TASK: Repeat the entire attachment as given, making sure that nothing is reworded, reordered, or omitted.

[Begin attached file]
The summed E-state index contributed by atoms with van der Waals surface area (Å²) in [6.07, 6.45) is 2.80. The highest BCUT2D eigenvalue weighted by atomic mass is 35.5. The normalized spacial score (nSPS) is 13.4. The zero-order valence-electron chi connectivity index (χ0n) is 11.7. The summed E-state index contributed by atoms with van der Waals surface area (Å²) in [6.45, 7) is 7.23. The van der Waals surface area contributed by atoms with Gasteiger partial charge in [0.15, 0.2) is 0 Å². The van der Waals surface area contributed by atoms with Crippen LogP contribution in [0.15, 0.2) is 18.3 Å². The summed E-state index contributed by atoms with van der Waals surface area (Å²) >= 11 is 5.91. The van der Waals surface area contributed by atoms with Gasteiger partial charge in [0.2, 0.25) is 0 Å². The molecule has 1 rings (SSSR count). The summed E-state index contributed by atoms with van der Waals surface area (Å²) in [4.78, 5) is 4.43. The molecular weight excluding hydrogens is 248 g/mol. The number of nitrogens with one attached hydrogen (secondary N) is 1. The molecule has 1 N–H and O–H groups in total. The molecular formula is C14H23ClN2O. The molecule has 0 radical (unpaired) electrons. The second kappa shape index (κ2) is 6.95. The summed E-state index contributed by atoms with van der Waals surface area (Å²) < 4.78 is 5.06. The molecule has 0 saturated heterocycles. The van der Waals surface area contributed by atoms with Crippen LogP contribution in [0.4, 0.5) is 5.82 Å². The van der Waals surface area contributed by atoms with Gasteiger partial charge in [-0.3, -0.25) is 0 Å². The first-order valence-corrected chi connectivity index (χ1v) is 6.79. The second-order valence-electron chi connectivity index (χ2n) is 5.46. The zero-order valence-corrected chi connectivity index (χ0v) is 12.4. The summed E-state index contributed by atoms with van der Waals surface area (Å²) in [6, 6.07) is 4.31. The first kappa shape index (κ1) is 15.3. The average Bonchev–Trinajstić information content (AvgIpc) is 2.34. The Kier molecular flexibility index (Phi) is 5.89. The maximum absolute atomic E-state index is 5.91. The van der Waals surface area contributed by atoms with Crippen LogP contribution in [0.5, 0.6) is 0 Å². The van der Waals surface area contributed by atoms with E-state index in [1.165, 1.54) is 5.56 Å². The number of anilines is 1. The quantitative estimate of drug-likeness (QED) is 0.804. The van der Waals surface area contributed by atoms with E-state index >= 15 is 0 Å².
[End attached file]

The summed E-state index contributed by atoms with van der Waals surface area (Å²) in [6.07, 6.45) is 2.80. The highest BCUT2D eigenvalue weighted by atomic mass is 35.5. The normalized spacial score (nSPS) is 13.4. The zero-order valence-electron chi connectivity index (χ0n) is 11.7. The summed E-state index contributed by atoms with van der Waals surface area (Å²) in [6.45, 7) is 7.23. The van der Waals surface area contributed by atoms with Gasteiger partial charge in [0.15, 0.2) is 0 Å². The van der Waals surface area contributed by atoms with Crippen LogP contribution in [0.15, 0.2) is 18.3 Å². The summed E-state index contributed by atoms with van der Waals surface area (Å²) >= 11 is 5.91. The van der Waals surface area contributed by atoms with Gasteiger partial charge in [0.2, 0.25) is 0 Å². The molecule has 1 rings (SSSR count). The summed E-state index contributed by atoms with van der Waals surface area (Å²) in [4.78, 5) is 4.43. The molecular weight excluding hydrogens is 248 g/mol. The number of nitrogens with one attached hydrogen (secondary N) is 1. The molecule has 1 N–H and O–H groups in total. The molecular formula is C14H23ClN2O. The molecule has 0 radical (unpaired) electrons. The second kappa shape index (κ2) is 6.95. The summed E-state index contributed by atoms with van der Waals surface area (Å²) < 4.78 is 5.06. The molecule has 0 saturated heterocycles. The van der Waals surface area contributed by atoms with Crippen LogP contribution in [0.4, 0.5) is 5.82 Å². The van der Waals surface area contributed by atoms with Gasteiger partial charge in [-0.3, -0.25) is 0 Å². The first-order valence-corrected chi connectivity index (χ1v) is 6.79. The second-order valence-electron chi connectivity index (χ2n) is 5.46. The zero-order valence-corrected chi connectivity index (χ0v) is 12.4. The summed E-state index contributed by atoms with van der Waals surface area (Å²) in [6, 6.07) is 4.31. The first kappa shape index (κ1) is 15.3. The average Bonchev–Trinajstić information content (AvgIpc) is 2.34. The Kier molecular flexibility index (Phi) is 5.89. The maximum absolute atomic E-state index is 5.91. The van der Waals surface area contributed by atoms with Crippen LogP contribution in [0.5, 0.6) is 0 Å². The van der Waals surface area contributed by atoms with E-state index in [1.165, 1.54) is 5.56 Å². The number of anilines is 1. The quantitative estimate of drug-likeness (QED) is 0.804. The van der Waals surface area contributed by atoms with E-state index >= 15 is 0 Å².